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Modern Approaches in Drug Designing

PARP Inhibitors: A Breakthrough in Cancer Chemotherapy

Mohd Imran Ansari, Chad R Johnson and Andrew Coop*

Department of Pharmaceutical Sciences, University of Maryland School of Pharmacy, USA

*Corresponding author: Andrew Coop, Department of Pharmaceutical Sciences, University of Maryland School of Pharmacy, Baltimore, USA

Submission: April 04, 2018;Published: May 15, 2018

DOI: 10.31031/MADD.2018.02.000526

ISSN: 2576-9170
Volume2 Issue1


Among the 17 members of Poly (ADP-ribose) polymerase enzyme family, PARP-1 is a very crucial DNA repair enzyme and the level of PARP-1 is found elevated in several cancers such as ovarian, triple negative breast cancer. Inhibitors of PARP -1 is a new feature of anticancer drug development. In this mini-review, we covered the mode of action, recent development and approval of PARP-1 inhibitors. We also provide an insight on designing strategy of novel PARP-1 inhibitors and future direction.

Keywords: PARP inhibitors; Poly ADP ribose polymerase (PARP) family; Single strand break repair; Breast Cancer; Ovarian Cancer; DNA lipase

Abbreviations: PARP: Poly ADP Ribose Polymerase; SSBR: Single Strand Break Repair; CAT: C-Terminal Catalytic Domain; PARG: Poly(ADP-ribose) Glycohydrolase; SAR: Structure-Activity Relationship


Among the 17 family members of poly ADP ribose polymerase (PARP) family, PARP-1 is comprehensively studied because of its critical roles in cancer [1]. The PARP family of proteins have been shown to regulate a vast number of cellular processes including DNA repair, stability of the genome (i.e. mammalian longevity), and programmed cell death.

The DNA repair function of PARP involves it’s assisting in the repair of single strand DNA “nicks” or breaks. The single strand break repair (SSBR) mechanism is activated when DNA damage occurs via exposure to DNA damaging agents both exogenous and endogenous (e.g. radiation exposure, chemotherapeutic agents). When PARP detects DNA damage it will bind to the damaged strand via N-terminal zinc fingers and undergoes a structural change. The synthesis of the polymeric adenosine diphosphate ribose (poly (ADP-ribose) or PAR) chain triggers the recruitment of other endogenous DNA repair enzymes [2]. However, DNA damage machinery, if Dysregulated, can lead to genetic mutations, which facilitate cancer development [3]. As certain cancer cell lines have been found to be defective in homologous recombination mechanisms, they may rely on PARP-mediated SSBR for survival. Therefore, inhibitors of PARP will prevent cancer cells from efficiently repairing their DNA, and increase their sensitivity to chemotherapeutics. For the last 3 decades, several PARP-1 inhibitors have been evaluated for their therapeutic potentials and later employed in clinical settings to treat cancer (e.g. breast cancer, ovarian cancer) [4].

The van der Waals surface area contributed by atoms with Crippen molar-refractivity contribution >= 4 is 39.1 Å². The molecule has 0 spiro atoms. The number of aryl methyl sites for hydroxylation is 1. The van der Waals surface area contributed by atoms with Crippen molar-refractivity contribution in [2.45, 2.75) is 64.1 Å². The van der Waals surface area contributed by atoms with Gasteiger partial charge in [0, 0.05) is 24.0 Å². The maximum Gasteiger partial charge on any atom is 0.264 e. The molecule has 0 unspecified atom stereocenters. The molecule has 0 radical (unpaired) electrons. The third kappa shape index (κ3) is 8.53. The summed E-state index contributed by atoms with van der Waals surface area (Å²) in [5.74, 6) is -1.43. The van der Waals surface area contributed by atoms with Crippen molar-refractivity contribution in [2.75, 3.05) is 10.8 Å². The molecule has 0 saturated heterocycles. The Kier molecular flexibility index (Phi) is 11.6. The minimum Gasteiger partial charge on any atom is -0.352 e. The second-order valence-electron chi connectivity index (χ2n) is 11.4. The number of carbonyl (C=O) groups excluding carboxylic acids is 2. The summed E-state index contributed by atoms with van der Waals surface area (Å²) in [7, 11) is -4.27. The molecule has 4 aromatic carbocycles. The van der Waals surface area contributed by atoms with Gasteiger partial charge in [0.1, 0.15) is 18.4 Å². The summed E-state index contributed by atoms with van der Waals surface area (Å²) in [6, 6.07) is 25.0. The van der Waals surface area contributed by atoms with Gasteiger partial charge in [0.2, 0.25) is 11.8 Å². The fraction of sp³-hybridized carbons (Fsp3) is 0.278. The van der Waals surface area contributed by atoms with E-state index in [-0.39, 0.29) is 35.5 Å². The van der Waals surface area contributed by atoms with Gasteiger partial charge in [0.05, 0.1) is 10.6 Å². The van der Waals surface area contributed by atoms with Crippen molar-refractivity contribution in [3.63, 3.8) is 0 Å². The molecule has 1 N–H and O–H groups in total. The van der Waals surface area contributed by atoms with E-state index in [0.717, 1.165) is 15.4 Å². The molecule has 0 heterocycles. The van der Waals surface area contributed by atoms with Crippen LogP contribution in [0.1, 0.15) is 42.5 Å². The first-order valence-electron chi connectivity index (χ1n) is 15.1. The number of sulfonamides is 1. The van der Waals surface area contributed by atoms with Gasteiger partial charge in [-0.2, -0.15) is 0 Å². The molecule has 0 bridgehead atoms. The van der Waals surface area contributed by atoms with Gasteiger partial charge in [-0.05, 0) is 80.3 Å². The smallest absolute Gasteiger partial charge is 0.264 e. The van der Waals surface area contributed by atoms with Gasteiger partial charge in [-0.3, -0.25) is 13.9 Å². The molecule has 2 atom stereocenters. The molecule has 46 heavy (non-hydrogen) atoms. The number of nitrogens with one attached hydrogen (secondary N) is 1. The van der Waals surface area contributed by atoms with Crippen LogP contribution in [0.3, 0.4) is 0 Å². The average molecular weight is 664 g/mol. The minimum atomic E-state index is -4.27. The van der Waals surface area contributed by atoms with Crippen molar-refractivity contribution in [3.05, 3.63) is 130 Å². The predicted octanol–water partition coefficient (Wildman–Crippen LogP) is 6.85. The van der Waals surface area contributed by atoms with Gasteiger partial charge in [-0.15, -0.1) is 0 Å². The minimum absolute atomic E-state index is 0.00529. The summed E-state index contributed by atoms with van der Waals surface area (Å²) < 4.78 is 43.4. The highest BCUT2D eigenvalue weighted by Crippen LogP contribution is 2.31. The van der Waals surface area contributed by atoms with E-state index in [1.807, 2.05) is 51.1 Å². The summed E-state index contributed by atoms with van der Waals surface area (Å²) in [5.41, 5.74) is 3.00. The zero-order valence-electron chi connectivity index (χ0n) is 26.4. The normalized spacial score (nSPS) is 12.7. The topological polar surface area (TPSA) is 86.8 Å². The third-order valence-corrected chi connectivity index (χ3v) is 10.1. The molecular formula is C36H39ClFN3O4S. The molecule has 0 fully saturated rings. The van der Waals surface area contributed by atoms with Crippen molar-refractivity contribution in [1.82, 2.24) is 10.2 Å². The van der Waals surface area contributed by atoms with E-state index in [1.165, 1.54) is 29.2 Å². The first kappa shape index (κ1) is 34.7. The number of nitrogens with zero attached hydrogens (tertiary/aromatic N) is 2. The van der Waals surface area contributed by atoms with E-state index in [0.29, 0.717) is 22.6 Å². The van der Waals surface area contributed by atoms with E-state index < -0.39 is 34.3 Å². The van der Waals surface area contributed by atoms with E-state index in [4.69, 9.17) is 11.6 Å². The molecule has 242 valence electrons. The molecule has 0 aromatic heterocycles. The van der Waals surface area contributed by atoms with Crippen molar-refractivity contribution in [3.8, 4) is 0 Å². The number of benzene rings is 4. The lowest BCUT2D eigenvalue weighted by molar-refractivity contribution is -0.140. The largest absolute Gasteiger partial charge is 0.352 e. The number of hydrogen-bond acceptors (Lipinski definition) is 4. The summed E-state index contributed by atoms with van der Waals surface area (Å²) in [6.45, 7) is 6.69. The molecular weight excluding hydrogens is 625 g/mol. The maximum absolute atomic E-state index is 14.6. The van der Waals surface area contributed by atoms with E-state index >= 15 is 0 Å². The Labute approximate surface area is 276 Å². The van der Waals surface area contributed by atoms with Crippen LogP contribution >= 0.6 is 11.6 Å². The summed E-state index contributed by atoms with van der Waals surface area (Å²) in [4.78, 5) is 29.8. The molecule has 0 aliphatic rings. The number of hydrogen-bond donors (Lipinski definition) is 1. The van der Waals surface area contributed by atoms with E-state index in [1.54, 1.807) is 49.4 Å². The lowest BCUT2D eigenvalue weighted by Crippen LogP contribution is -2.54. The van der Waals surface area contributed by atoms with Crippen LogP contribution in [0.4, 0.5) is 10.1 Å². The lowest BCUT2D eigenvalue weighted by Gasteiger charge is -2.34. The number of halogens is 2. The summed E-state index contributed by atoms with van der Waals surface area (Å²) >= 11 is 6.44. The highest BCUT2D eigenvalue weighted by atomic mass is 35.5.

PARP-1 was the first protein in the family identified and remains the best characterized. PARP-2 is most closely related to PARP-1, with 69% similarity in their catalytic domains. It was identified in PARP-1 deficient cells that still showed PARP activity [5]. While PARP-2 functions in a similar manner to PARP-1, it is much less abundant, contributing only 5-10% of total PARP activity [6]. It has been shown that PARP-1/PARP-2 oligomerizes when assisting in the repair of SSBR’s therefore PARP-1 inhibitors also inhibit PARP-2 [2]. PARP-1 inhibitors, in combination with anticancer agents such as DNA damaging chemotherapeutics have improved their efficiency [4]. PARP-1 inhibitors are also useful as stand-alone therapeutics in cancer types that have impaired DNA repair activities (e.g. breast cancer type 1/2 susceptibility protein (BRCA-1/2) mutations.

Mode of action

The PARP proteins are a family of stress response proteins approximately 116kDa that catalyze the transfer of ADP ribose to target proteins. Each of the 18 proteins is encoded by different genes, but all share a conserved catalytic domain. PARP is composed of four primary domains: the DNA binding domain, a caspase-cleaved domain, and auto-modification domain, and a catalytic domain. While it is appreciated that the PARP family is likely involved in several cellular processes including cell proliferation and death, the PARP family has gained notoriety for their involvement in DNA repair processes. Evidence for PARP-mediated DNA repair comes from the observation that the DNA damaging agents (e.g. chemotherapy and radiation) caused increased PARP activity [7].

PARP-1 and 2 are both activated by DNA SSBR’s. The DNA binding domain contains two zinc finger motifs which bind the damaged DNA and cause a conformational change bringing the N and C termini closer proximity. This action triggers the C-terminal catalytic domain (CAT) that hydrolyzes NAD+ to produce both linear and branched polymeric adenosine diphosphate ribose (PAR) polymers. This post-translational modification is known as PARylation, and it signals DNA ligase III, DNA polymerase beta, and other scaffolding proteins such as X-ray cross-complementing gene for DNA repair [8]. The PAR chain is subsequently degraded via poly (ADP-ribose) glycohydrolase (PARG) [9]. The oligomerization of PARP-1/2 has also been shown to stimulate PARP catalytic activity. This chain can extend up to 200 nucelotides before inducing any apoptotic processes via stimulation of the mitochondria to release apoptosis inducing factor (APF). Since NAD+ is required to generate these ADP-ribose monomers it has been thought that the synthesis of these chains depletes the cellular stores of NAD+. This is followed by progressive ATP depletion, which in turn induces necrotic cell death due to inhibition of glucose oxidation. More recently Andrabi et al. [10] showed that inhibition of hexakinase inhibits this activity [9]. PARP is inactivated by caspase-3 cleavage which proteolytically cleaves PARP into 89kDA and 24kDA fragments-a common early indicator of apoptosis.